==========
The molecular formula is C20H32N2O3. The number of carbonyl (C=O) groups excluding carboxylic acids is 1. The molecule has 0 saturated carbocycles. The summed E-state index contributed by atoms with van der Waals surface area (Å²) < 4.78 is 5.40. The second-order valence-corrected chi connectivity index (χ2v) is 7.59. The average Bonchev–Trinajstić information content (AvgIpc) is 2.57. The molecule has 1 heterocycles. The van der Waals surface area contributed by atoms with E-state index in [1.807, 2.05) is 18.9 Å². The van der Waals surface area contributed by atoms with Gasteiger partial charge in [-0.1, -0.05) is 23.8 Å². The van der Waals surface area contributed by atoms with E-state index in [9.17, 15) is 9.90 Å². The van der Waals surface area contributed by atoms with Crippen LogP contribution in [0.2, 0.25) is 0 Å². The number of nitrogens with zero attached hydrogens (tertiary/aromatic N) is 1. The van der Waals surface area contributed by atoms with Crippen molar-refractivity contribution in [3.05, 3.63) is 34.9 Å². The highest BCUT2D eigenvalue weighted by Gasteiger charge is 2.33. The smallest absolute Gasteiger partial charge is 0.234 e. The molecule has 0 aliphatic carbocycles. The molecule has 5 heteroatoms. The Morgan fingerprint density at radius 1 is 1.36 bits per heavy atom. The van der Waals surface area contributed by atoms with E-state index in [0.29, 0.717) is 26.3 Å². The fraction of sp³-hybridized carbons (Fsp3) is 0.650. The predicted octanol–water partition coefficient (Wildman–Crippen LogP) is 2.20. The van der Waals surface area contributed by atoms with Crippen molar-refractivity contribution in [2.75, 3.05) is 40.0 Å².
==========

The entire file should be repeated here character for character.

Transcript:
The molecular formula is C20H32N2O3. The number of carbonyl (C=O) groups excluding carboxylic acids is 1. The molecule has 0 saturated carbocycles. The summed E-state index contributed by atoms with van der Waals surface area (Å²) < 4.78 is 5.40. The second-order valence-corrected chi connectivity index (χ2v) is 7.59. The average Bonchev–Trinajstić information content (AvgIpc) is 2.57. The molecule has 1 heterocycles. The van der Waals surface area contributed by atoms with E-state index in [1.807, 2.05) is 18.9 Å². The van der Waals surface area contributed by atoms with Gasteiger partial charge in [-0.1, -0.05) is 23.8 Å². The van der Waals surface area contributed by atoms with E-state index in [9.17, 15) is 9.90 Å². The van der Waals surface area contributed by atoms with Crippen LogP contribution in [0.2, 0.25) is 0 Å². The number of nitrogens with zero attached hydrogens (tertiary/aromatic N) is 1. The van der Waals surface area contributed by atoms with Crippen molar-refractivity contribution in [3.05, 3.63) is 34.9 Å². The highest BCUT2D eigenvalue weighted by Gasteiger charge is 2.33. The smallest absolute Gasteiger partial charge is 0.234 e. The molecule has 0 aliphatic carbocycles. The molecule has 5 heteroatoms. The Morgan fingerprint density at radius 1 is 1.36 bits per heavy atom. The van der Waals surface area contributed by atoms with E-state index in [0.29, 0.717) is 26.3 Å². The fraction of sp³-hybridized carbons (Fsp3) is 0.650. The predicted octanol–water partition coefficient (Wildman–Crippen LogP) is 2.20. The van der Waals surface area contributed by atoms with Crippen molar-refractivity contribution in [2.75, 3.05) is 40.0 Å².